PORT WENTWORTH, GA (WTOC) - Imperial Sugar is back in business.
It's been 22 months since the February, 2008 explosion that killed 14 people and destroyed the Port Wentworth plant.
Construction on the packaging plant was completed last week, making the sugar refinery fully operational.
With state-of-the-art equipment, 325 employees are back on the job and working hard, packaging up pounds of sugar that are now being shipped to customers across the country.
While the refinery has been working to rebuild and reshape its future over the past 22 months, the history of Imperial Sugar is rich at the Port Wentworth plant.
We spoke with some former Imperial employees who shared memories of the plant they say money can't buy.
Donnie Barras, Pep Blackwelder, Emory Cox and Bob Hickox were among the group that met us at Legacy park to their refinery stories.
"It's home. There was no place like this. I've heard they have houses, these oak trees lined the houses, there was never a door unlocked," said Barras.
"The best memory I have is the closeness rich in history, history that goes back to when refinery moved here from Louisiana to how cheap rent was that was the day when the village did raise the child," said Blackwelder.
A unique place where hundreds of families who migrated from Louisiana to the banks of the Savannah River called their home and still do.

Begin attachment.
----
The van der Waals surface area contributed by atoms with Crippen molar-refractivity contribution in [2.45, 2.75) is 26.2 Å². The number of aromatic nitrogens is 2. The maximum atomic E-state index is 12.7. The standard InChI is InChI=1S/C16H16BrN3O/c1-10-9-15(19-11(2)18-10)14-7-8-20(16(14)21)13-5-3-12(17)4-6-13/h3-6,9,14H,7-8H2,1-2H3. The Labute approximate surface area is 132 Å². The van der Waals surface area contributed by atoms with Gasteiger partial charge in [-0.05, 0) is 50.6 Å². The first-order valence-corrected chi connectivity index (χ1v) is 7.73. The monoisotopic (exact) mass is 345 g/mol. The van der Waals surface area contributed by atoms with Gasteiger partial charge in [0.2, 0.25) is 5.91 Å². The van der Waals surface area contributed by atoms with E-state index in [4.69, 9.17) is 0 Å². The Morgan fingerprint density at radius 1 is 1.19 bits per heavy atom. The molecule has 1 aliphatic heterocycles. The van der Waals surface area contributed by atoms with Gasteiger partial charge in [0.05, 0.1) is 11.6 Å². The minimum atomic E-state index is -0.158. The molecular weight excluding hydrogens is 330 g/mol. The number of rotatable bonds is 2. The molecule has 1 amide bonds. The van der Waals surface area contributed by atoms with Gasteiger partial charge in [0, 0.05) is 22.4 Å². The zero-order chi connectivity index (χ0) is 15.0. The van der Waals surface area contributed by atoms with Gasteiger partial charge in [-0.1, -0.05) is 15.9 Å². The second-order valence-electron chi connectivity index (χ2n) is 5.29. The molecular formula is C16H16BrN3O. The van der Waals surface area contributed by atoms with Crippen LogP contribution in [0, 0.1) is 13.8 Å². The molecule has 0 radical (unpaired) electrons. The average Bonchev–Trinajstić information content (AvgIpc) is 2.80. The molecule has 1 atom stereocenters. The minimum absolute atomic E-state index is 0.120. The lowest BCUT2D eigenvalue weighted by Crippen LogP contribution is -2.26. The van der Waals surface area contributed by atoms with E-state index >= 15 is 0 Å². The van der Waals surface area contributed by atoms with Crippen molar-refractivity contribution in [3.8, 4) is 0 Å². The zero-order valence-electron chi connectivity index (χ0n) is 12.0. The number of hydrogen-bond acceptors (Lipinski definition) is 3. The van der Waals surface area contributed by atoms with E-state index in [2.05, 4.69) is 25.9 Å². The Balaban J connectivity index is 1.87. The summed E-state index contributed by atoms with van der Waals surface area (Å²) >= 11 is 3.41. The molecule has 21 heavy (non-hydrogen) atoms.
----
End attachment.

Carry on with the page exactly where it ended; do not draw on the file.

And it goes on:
Barras shares some of the memories in his family of five generations.
"We paid $6.50 a week for a house with electricity, heat and that was taken out of our pay check," said Barras. "At Christmas time, once you were old enough to drink alcoholic beverages you went from house to house and you would have to drink at every house. In fact some of my kids were born here."
"I was a young man, came here out of the Navy," said Blackwelder. "I was fortunate because at that day in time, most people had to be kin to somebody out here to get a job."
But for some, the only way to get a job at Imperial was to play ball.
"The way you could get a job is you had to play baseball," said Hickox.
Hickox sifted through old, annual reports and showed us pictures of what the old refinery looked like.
"You can see the old Dixie Crystal logo with the cloth bag," said Hickox.
"It was a good place to work good people and I never felt like a job. I couldn't wait to get to work and in no hurry to leave,"said Cox.
This group of former employees started a retirees club. They meet four times a year to remember the good old days of the refinery.
They are also planning several service projects in the community.